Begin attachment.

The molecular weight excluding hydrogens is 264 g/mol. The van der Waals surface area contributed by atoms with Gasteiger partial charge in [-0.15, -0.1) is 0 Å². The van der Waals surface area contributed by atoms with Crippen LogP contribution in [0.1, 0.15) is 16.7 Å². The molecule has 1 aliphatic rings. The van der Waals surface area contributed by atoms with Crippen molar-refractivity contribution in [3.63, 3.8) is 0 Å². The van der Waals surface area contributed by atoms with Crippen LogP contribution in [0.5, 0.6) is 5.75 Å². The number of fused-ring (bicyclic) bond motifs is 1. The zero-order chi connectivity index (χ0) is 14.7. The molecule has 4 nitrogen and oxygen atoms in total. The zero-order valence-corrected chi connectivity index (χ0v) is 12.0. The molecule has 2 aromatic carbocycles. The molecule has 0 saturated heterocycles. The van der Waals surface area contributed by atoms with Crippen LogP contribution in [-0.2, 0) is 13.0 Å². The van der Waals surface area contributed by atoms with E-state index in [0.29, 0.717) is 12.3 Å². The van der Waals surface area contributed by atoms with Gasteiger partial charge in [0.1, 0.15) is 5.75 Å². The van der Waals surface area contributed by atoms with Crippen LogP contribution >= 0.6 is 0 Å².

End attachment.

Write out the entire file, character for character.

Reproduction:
The molecular weight excluding hydrogens is 264 g/mol. The van der Waals surface area contributed by atoms with Gasteiger partial charge in [-0.15, -0.1) is 0 Å². The van der Waals surface area contributed by atoms with Crippen LogP contribution in [0.1, 0.15) is 16.7 Å². The molecule has 1 aliphatic rings. The van der Waals surface area contributed by atoms with Crippen molar-refractivity contribution in [3.63, 3.8) is 0 Å². The van der Waals surface area contributed by atoms with Crippen LogP contribution in [0.5, 0.6) is 5.75 Å². The number of fused-ring (bicyclic) bond motifs is 1. The zero-order chi connectivity index (χ0) is 14.7. The molecule has 4 nitrogen and oxygen atoms in total. The zero-order valence-corrected chi connectivity index (χ0v) is 12.0. The molecule has 2 aromatic carbocycles. The molecule has 0 saturated heterocycles. The van der Waals surface area contributed by atoms with Crippen LogP contribution in [-0.2, 0) is 13.0 Å². The van der Waals surface area contributed by atoms with E-state index in [0.29, 0.717) is 12.3 Å². The van der Waals surface area contributed by atoms with Gasteiger partial charge in [0.1, 0.15) is 5.75 Å². The van der Waals surface area contributed by atoms with Crippen LogP contribution >= 0.6 is 0 Å².